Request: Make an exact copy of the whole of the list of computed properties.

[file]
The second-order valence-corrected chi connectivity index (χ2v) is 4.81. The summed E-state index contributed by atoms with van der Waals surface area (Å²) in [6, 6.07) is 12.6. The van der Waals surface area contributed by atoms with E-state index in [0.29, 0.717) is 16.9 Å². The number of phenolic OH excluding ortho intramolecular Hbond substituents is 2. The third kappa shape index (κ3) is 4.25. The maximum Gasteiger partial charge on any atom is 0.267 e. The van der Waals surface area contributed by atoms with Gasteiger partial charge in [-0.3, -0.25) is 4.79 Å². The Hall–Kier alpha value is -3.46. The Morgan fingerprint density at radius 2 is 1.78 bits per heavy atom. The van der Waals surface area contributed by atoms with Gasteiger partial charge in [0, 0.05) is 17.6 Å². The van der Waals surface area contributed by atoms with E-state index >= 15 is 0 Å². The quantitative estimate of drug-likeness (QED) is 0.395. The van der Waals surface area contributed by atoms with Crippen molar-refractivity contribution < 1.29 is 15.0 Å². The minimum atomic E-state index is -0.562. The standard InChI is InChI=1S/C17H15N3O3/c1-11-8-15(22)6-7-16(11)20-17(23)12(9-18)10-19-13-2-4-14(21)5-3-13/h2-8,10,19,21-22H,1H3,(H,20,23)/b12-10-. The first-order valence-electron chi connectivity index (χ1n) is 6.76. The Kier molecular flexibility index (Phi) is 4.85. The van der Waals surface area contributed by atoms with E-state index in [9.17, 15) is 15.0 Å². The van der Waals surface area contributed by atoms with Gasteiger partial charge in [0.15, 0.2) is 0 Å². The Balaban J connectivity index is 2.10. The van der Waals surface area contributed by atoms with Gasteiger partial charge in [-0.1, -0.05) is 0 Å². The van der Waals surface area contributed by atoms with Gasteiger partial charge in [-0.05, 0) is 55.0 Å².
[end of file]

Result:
The second-order valence-corrected chi connectivity index (χ2v) is 4.81. The summed E-state index contributed by atoms with van der Waals surface area (Å²) in [6, 6.07) is 12.6. The van der Waals surface area contributed by atoms with E-state index in [0.29, 0.717) is 16.9 Å². The number of phenolic OH excluding ortho intramolecular Hbond substituents is 2. The third kappa shape index (κ3) is 4.25. The maximum Gasteiger partial charge on any atom is 0.267 e. The van der Waals surface area contributed by atoms with Gasteiger partial charge in [-0.3, -0.25) is 4.79 Å². The Hall–Kier alpha value is -3.46. The Morgan fingerprint density at radius 2 is 1.78 bits per heavy atom. The van der Waals surface area contributed by atoms with Gasteiger partial charge in [0, 0.05) is 17.6 Å². The van der Waals surface area contributed by atoms with E-state index >= 15 is 0 Å². The quantitative estimate of drug-likeness (QED) is 0.395. The van der Waals surface area contributed by atoms with Crippen molar-refractivity contribution < 1.29 is 15.0 Å². The minimum atomic E-state index is -0.562. The standard InChI is InChI=1S/C17H15N3O3/c1-11-8-15(22)6-7-16(11)20-17(23)12(9-18)10-19-13-2-4-14(21)5-3-13/h2-8,10,19,21-22H,1H3,(H,20,23)/b12-10-. The first-order valence-electron chi connectivity index (χ1n) is 6.76. The Kier molecular flexibility index (Phi) is 4.85. The van der Waals surface area contributed by atoms with E-state index in [9.17, 15) is 15.0 Å². The van der Waals surface area contributed by atoms with Gasteiger partial charge in [0.15, 0.2) is 0 Å². The Balaban J connectivity index is 2.10. The van der Waals surface area contributed by atoms with Gasteiger partial charge in [-0.1, -0.05) is 0 Å². The van der Waals surface area contributed by atoms with Gasteiger partial charge in [-0.05, 0) is 55.0 Å².